Sabra, too, was a name that continued to be used amongst the Stanleys. Peter and Sarah had a grand-daughter who was given this name, the daughter of their son William, who married Anne Bullock; she was, rather gloriously, recorded as Zebra Stanley at her baptism at Owermoigne, Dorset on 29th September 1793. Other known children of this couple include two daughters, also baptised in the same location, Elizabeth Stanley on 20th April 1786 and Sarah Ingram Stanley, on 2nd January 1789, as well as three sons, all baptised together at Froyle in Hampshire in 1800, Aaron, Peter and William.

The alteration of a ‘v’ sound to a ‘b’ was common enough amongst the Gypsy community, Vertie/Bertie frequently interchangeable forms of Vertina, for example. In addition, the mishearing and mis-transcription of names, especially the more unusual ones the Romany and Traveller families favoured, explains the many variations recorded. It leaves me wondering if the Savery (sic) Eyres, partner of Thomas White, who baptised two children in Froyle, Hampshire in 1811, is a Sabra, a child of one of the two Stanley sisters, Mary or Jane/Jenny, both of whom baptised their children with their partner’s surname. Interestingly, there is the burial of a Sabra White recorded on 30th November 1815 at Alton, in Hampshire, age at death is given as 37, indicating a birth in approximately 1778, which could indeed place her within one of these families.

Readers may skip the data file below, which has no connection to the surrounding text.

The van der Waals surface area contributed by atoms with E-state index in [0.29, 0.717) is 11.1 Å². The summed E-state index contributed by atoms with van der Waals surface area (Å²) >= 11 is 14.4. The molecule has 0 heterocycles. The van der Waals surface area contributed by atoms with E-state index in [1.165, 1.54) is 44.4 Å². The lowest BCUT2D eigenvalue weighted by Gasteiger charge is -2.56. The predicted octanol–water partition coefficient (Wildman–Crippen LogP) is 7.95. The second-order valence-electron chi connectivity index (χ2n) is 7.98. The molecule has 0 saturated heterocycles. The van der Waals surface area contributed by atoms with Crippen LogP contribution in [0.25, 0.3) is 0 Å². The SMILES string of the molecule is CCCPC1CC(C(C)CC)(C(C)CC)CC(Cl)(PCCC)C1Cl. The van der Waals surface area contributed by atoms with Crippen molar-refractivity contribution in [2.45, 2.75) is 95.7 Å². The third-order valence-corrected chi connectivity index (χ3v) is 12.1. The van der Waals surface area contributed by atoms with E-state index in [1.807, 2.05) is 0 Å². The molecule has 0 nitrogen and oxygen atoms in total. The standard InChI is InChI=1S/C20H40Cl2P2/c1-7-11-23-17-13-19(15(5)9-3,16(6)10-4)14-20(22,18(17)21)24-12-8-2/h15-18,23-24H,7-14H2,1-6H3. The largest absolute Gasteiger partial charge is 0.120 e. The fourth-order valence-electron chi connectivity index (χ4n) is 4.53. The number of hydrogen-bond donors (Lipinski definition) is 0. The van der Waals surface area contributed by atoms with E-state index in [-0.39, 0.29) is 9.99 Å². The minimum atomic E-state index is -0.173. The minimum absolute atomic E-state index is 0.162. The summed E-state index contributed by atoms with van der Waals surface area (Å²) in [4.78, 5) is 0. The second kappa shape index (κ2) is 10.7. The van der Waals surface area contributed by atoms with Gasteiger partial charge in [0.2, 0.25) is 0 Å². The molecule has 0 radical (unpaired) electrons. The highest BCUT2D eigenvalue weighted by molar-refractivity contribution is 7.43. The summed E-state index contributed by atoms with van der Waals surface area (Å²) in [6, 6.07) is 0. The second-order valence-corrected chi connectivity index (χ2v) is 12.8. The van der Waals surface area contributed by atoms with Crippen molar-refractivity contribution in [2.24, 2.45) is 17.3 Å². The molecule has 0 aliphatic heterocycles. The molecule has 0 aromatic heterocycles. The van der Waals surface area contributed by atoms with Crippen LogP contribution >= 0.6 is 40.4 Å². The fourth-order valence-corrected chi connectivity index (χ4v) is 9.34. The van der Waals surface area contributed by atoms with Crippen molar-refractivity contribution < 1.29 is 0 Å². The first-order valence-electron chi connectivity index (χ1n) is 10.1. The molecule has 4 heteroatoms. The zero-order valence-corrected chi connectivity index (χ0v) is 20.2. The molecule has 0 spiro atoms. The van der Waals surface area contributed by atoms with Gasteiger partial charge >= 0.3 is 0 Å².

Copyright © 2014 Anne-Marie Ford